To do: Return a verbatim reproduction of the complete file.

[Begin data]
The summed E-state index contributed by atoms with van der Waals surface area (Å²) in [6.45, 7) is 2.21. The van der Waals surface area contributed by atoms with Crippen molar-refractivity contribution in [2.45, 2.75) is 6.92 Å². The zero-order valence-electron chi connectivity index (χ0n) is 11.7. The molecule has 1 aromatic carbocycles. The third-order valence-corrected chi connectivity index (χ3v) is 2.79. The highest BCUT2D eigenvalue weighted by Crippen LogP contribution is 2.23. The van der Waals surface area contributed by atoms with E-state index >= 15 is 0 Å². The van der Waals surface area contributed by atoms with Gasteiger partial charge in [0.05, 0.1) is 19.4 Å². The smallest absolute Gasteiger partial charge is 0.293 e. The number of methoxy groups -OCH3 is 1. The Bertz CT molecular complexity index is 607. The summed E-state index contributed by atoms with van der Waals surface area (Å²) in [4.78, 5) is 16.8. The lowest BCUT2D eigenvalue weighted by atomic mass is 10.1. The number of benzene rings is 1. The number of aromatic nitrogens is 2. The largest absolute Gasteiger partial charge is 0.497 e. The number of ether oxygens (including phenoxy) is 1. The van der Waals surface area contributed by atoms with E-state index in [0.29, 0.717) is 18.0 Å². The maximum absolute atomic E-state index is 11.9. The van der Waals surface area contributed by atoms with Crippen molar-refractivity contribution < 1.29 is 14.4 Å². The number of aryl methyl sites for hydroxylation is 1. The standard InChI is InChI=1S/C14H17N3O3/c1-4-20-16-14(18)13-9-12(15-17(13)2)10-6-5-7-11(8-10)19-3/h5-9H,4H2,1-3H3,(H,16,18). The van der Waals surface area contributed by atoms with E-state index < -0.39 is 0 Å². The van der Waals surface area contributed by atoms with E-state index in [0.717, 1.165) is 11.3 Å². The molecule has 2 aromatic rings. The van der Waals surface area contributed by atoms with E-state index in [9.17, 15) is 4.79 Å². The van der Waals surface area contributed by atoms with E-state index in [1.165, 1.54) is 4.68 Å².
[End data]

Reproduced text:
The summed E-state index contributed by atoms with van der Waals surface area (Å²) in [6.45, 7) is 2.21. The van der Waals surface area contributed by atoms with Crippen molar-refractivity contribution in [2.45, 2.75) is 6.92 Å². The zero-order valence-electron chi connectivity index (χ0n) is 11.7. The molecule has 1 aromatic carbocycles. The third-order valence-corrected chi connectivity index (χ3v) is 2.79. The highest BCUT2D eigenvalue weighted by Crippen LogP contribution is 2.23. The van der Waals surface area contributed by atoms with E-state index >= 15 is 0 Å². The van der Waals surface area contributed by atoms with Gasteiger partial charge in [0.05, 0.1) is 19.4 Å². The smallest absolute Gasteiger partial charge is 0.293 e. The number of methoxy groups -OCH3 is 1. The Bertz CT molecular complexity index is 607. The summed E-state index contributed by atoms with van der Waals surface area (Å²) in [4.78, 5) is 16.8. The lowest BCUT2D eigenvalue weighted by atomic mass is 10.1. The number of benzene rings is 1. The number of aromatic nitrogens is 2. The largest absolute Gasteiger partial charge is 0.497 e. The number of ether oxygens (including phenoxy) is 1. The van der Waals surface area contributed by atoms with E-state index in [0.29, 0.717) is 18.0 Å². The maximum absolute atomic E-state index is 11.9. The van der Waals surface area contributed by atoms with Crippen molar-refractivity contribution < 1.29 is 14.4 Å². The number of aryl methyl sites for hydroxylation is 1. The standard InChI is InChI=1S/C14H17N3O3/c1-4-20-16-14(18)13-9-12(15-17(13)2)10-6-5-7-11(8-10)19-3/h5-9H,4H2,1-3H3,(H,16,18). The van der Waals surface area contributed by atoms with E-state index < -0.39 is 0 Å². The van der Waals surface area contributed by atoms with E-state index in [0.717, 1.165) is 11.3 Å². The molecule has 2 aromatic rings. The van der Waals surface area contributed by atoms with E-state index in [9.17, 15) is 4.79 Å². The van der Waals surface area contributed by atoms with E-state index in [1.165, 1.54) is 4.68 Å².